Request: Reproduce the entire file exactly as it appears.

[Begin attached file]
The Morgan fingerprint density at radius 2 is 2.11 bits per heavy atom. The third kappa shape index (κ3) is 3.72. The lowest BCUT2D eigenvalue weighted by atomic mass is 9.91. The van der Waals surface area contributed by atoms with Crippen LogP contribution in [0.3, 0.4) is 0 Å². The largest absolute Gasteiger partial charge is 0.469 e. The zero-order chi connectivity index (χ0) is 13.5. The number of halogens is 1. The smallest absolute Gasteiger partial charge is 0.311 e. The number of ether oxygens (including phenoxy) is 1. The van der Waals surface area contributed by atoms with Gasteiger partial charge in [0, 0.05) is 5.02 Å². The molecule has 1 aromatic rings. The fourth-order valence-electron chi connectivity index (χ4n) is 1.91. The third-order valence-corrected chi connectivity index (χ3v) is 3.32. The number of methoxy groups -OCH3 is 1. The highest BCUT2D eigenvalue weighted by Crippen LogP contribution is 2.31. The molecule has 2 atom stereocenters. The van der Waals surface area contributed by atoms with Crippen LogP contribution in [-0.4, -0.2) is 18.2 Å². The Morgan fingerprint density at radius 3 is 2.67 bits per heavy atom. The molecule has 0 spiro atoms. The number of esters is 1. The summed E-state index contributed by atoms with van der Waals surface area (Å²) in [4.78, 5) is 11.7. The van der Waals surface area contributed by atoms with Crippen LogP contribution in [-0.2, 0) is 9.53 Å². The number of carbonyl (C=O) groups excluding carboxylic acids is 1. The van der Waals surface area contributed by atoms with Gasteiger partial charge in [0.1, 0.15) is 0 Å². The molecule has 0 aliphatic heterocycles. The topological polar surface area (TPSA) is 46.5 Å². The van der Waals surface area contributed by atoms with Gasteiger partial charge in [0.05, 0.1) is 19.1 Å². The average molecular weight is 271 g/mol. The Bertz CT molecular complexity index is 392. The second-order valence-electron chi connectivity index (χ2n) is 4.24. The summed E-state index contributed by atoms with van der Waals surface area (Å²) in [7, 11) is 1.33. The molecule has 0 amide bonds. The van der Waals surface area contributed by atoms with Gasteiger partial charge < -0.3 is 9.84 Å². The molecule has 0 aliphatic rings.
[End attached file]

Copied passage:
The Morgan fingerprint density at radius 2 is 2.11 bits per heavy atom. The third kappa shape index (κ3) is 3.72. The lowest BCUT2D eigenvalue weighted by atomic mass is 9.91. The van der Waals surface area contributed by atoms with Crippen LogP contribution in [0.3, 0.4) is 0 Å². The largest absolute Gasteiger partial charge is 0.469 e. The zero-order chi connectivity index (χ0) is 13.5. The number of halogens is 1. The smallest absolute Gasteiger partial charge is 0.311 e. The number of ether oxygens (including phenoxy) is 1. The van der Waals surface area contributed by atoms with Gasteiger partial charge in [0, 0.05) is 5.02 Å². The molecule has 1 aromatic rings. The fourth-order valence-electron chi connectivity index (χ4n) is 1.91. The third-order valence-corrected chi connectivity index (χ3v) is 3.32. The number of methoxy groups -OCH3 is 1. The highest BCUT2D eigenvalue weighted by Crippen LogP contribution is 2.31. The molecule has 2 atom stereocenters. The van der Waals surface area contributed by atoms with Crippen LogP contribution in [-0.4, -0.2) is 18.2 Å². The Morgan fingerprint density at radius 3 is 2.67 bits per heavy atom. The molecule has 0 spiro atoms. The number of esters is 1. The summed E-state index contributed by atoms with van der Waals surface area (Å²) in [4.78, 5) is 11.7. The van der Waals surface area contributed by atoms with Crippen LogP contribution in [-0.2, 0) is 9.53 Å². The number of carbonyl (C=O) groups excluding carboxylic acids is 1. The van der Waals surface area contributed by atoms with Gasteiger partial charge in [0.1, 0.15) is 0 Å². The molecule has 0 aliphatic heterocycles. The topological polar surface area (TPSA) is 46.5 Å². The van der Waals surface area contributed by atoms with Gasteiger partial charge in [0.05, 0.1) is 19.1 Å². The average molecular weight is 271 g/mol. The Bertz CT molecular complexity index is 392. The second-order valence-electron chi connectivity index (χ2n) is 4.24. The summed E-state index contributed by atoms with van der Waals surface area (Å²) in [7, 11) is 1.33. The molecule has 0 amide bonds. The van der Waals surface area contributed by atoms with Gasteiger partial charge < -0.3 is 9.84 Å². The molecule has 0 aliphatic rings.